It was more cost-efficient to put our infrastructure in the data center.
Robert Florescuvice president of IT at CityMD

"We are almost a 24/7 shop, so the uptime is a big priority for us," said Robert Florescu, vice president of IT at CityMD. "It was more cost-efficient to put our infrastructure in the data center."

IT pros are at different maturity stages with the cloud, so there's still some fear of unavailability, said Kyle Hilgendorf, an analyst with Gartner. While most are not putting their most important assets in the public cloud, they are confident in vendors' track records and are willing to be proactive in their design.

"They so desire cutting-edge features and services that [public clouds] offer that they can't build in their own data centers that they're willing to take some of the risk," Hilgendorf said.

Very few customers seek higher-level uptime guarantees than public cloud vendors' typical SLAs, because the benefit would be marginal compared with the additional cost and engineering required, Sloss said.

"When you actually have to make tradeoffs -- and to be fair to Amazon, we're all in the same boat -- with any of us, if you want to go beyond running in a single zone, then you're going to have to do additional work," Sloss said.

Still, cloud vendors go to great lengths to avoid disruption. At the most recent re:Invent, the annual Amazon Web Services user conference, Jerry Hunter, vice president of infrastructure, discussed the extent to which Amazon has gone to control uptime, including steps to improve building design and energy usage. The company also built its own servers, network gear and data center equipment to reduce potential breakdowns, and improved automation to reduce human errors and help increase reliability.

AWS has purpose-built networks in each data center, with two, physically separated fiber paths extending out from each facility. Amazon has built its own Internet backbone to improve Web performance and monitoring capabilities.

"We've turned our supply chain from [a] potential liability into a strategic advantage" using input from the retail side of the business in Amazon fulfillment centers, and learned how to modify processes and workflows, Hunter said.

Several years ago, there were considerable discrepancies between vendors, but by now, all the big providers have industrialized and automated their processes to close the gaps, said Melanie Posey, an analyst with IDC in Framingham, Mass. Customers also have put in more redundancies to redirect users and processes to another region if there's an outage in their primary data center.

How customers are becoming more savvy

IT pros who use Amazon not only are increasingly savvy about strategies to protect themselves from downtime, they're dismissive of those who decry the cloud based on availability.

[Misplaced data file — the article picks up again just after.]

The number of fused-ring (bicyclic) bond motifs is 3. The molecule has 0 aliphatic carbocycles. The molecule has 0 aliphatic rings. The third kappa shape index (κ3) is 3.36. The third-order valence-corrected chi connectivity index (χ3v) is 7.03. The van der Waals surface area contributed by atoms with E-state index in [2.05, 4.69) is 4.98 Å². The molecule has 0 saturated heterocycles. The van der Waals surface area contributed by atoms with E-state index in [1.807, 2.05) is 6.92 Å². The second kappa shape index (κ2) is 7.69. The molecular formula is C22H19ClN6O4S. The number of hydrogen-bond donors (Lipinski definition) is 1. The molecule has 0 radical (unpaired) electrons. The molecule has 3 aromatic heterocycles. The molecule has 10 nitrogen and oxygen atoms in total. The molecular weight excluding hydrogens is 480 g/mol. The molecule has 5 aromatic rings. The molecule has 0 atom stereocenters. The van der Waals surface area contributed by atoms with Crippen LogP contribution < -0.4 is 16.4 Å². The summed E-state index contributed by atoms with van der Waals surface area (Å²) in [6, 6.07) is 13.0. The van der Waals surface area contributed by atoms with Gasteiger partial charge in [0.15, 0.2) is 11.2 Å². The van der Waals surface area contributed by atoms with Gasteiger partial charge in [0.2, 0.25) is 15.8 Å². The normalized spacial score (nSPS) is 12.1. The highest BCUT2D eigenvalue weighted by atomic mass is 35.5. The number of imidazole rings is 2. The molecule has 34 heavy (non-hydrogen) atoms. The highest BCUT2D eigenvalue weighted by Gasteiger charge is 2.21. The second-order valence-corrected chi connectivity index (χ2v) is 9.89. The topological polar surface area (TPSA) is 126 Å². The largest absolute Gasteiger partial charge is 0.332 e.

For example, after an AWS outage last September, IT pros said the most disruption came from people who saw it as evidence that cloud computing is inherently more risky than on-premises deployments. One user compared it to a single accident on a freeway leading drivers to conclude that highways in general are less safe than surface roads.

"Despite the inconvenience and all the press attention, you'd be hard-pressed to find corporate customers or consumer end users who are so fed up with the AWS outage that they would abandon their cloud services," wrote AWS expert and TechTarget contributor Jeff Kaplan shortly after the September issues.

All of this comes down to how much cost are you willing to absorb for the insurance of maybe protecting against the low likelihood of an unavailability event.
Kyle Hilgendorfanalyst at Gartner

Proactive users should take advantage of multiple availability zones and multiple regions, if possible, to protect against natural disaster or a region going down, Hilgendorf said. To take it a step further, the best practice to handle cascading software bugs or expiring certificates is to use multiple vendors.

"All of this comes down to how much cost are you willing to absorb for the insurance of maybe protecting against the low likelihood of an unavailability event," Hilgendorf said.

A more reactive stance involves management and monitoring with things such as CloudWatch, though this will help more with unavailability of a specific application, rather than the provider, Hilgendorf explained.

"Most of the unavailability events we hear from customers are, 'Oh, we screwed our application up, we misconfigured something,' or, 'We had a developer go in and change a setting, and everything went awry,'" he said.

Additionally, there are resources such as CloudTrail for logging API requests and other changes to do root-cause analysis.

Any cloud service could go down at any given moment, but given the number of tools made available to users now, in most situations, the fault probably lies with the customer, Hilgendorf said.